by Erica Rice
It’s October, which means that it is once again time to celebrate American Archives Month! Throughout this month, the records management assistance unit will be taking a closer look into multidisciplinary issues that require input from both records managers and archivists—collaboration between these two professions is the key to solving many RIM-related obstacles.
First on the docket: web archiving.
When it comes to local government and state agency websites, retention periods will vary depending on the function and content of the information uploaded to the web. If you have a website that needs to be maintained long-term or permanently as a state publication, then you will need to think about how to preserve the availability, readability, and integrity of the electronic record. Keep in mind, a website is a collection of several different kinds of electronic records, and not all websites will be state publications. A lot of the content you upload to the web can be preserved offline in alternate formats, such as PDF reports, videos, and pictures; the copy uploaded to your website may just be a convenience copy of the official record copy.
The challenge of website preservation is that it is dynamic—the public can interact with it, web pages often contain multiple different media types (text, photos, video, animations, etc.), the information is constantly being updated, and even the look and feel of a website can vary across web browsers. Simply screenshotting a website is not sufficient. Web archiving requires the use of a preservation format that maintains all hyperlinked content and metadata in its original context. You also want to use a preservation method that allows users to see how the layout and content of a website changed over time; in other words, you can see how a website looked and functioned on a specific date in the past.
The Basic Steps
To archive a website so that it still functions interactively, there are three main steps that need to be performed:
- Harvest the website(s) with a web crawler.
2. Store the harvested data in a web archive format, like WARC.
3. View and interact with the archived website using a replay mechanism.
There are third party services that can perform some or all of these steps. The Library of Congress (LOC) uses Heritrix to crawl websites, and it uses OpenWayback to store and replay websites; both of these tools are open and freely available for use. However, use of these tools will require advanced IT support to set up, run, and maintain. Consider the IT support available in your local government or state agency—you may need to consult with a third-party provider, such as the Archive-It service hosted by the Internet Archive. Please note, TSLAC does not endorse any specific vendor or provider.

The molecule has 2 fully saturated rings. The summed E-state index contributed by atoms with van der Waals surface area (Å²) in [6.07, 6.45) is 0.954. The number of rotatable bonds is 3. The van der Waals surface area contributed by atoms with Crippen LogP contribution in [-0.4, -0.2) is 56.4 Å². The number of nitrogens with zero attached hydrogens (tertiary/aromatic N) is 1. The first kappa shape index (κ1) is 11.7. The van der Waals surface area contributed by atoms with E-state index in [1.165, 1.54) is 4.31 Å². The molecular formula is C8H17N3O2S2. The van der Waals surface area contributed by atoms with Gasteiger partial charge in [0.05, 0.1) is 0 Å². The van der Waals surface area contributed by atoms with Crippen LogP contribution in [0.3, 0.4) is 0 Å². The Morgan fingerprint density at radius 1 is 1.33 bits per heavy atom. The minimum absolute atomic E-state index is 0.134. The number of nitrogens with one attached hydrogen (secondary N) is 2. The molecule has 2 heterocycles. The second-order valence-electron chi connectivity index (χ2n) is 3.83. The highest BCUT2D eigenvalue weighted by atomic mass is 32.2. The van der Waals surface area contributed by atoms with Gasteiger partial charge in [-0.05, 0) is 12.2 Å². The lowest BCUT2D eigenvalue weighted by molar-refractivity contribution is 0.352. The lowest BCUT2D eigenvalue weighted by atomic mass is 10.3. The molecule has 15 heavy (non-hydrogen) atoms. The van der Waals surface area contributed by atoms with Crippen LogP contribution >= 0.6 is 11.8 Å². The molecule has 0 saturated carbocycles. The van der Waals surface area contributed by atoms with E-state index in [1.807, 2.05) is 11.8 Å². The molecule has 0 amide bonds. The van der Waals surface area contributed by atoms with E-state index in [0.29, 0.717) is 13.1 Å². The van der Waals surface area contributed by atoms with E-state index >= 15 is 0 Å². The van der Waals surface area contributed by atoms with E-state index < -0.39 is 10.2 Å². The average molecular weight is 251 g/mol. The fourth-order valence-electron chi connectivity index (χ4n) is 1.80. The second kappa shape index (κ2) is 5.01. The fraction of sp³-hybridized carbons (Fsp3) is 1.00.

The LOC recommends WARC (Web ARChive) as the “gold standard” file format for web archiving. Detailed specifications for this file format can be found on the LOC’s Digital Formats Library.
The main selling points of the WARC format are:
- non-proprietary, open standard format (promotes transparency and reduces risk of obsolescence)
- international standard (ISO 28500) (widely available and used by many mainstream web crawlers)
- structured record headers (allows for automated bulk harvesting, duplicate information elimination, and indexing of websites over time)
However, there are some limitations to the WARC format:
- cannot capture dynamic content like maps that can be zoomed in and out
- cannot capture streaming content or anything that requires the user to download; WARC is a packaging format that aggregates individual files into one unit, so any actions that need to be taken on an individual file cannot be done within the WARC
- WARC will not capture a back-end database when the website serves as a graphical front-end (search page)
- if you are using a public archiving service to crawl and store websites, there is no guarantee that the archived content will be available and accessible perpetually
Weigh the pros against the cons to decide if automated web crawling and archiving is right for your governmental entity. The advantage of using WARC is that you will be able to find many sources of support (sometimes free resources) because it is a ubiquitous preservation format. The disadvantage is that you will have to consider how to preserve dynamic content or any media that is not captured by WARC; you will need a plan to ensure that non-capturable media is preserved offline and/or in an alternative format.
Did You Know?
Many state agency websites in Texas are automatically crawled by TRAIL (Texas Records and Information Locator) for publications, which are deposited periodically. The TRAIL system utilizes Archive-It to maintain WARCs. Not only is this a great way to preserve permanent state records, but it can also be quite a lot of fun to see how state government websites have evolved over time. Check out the RMA unit’s website from 2007—a true blast from the past!
Members of the public can also archive and replay any website using the Internet Archive, a.k.a. Wayback Machine. Do you remember what Google’s search page looked like in 2007? The Wayback Machine remembers.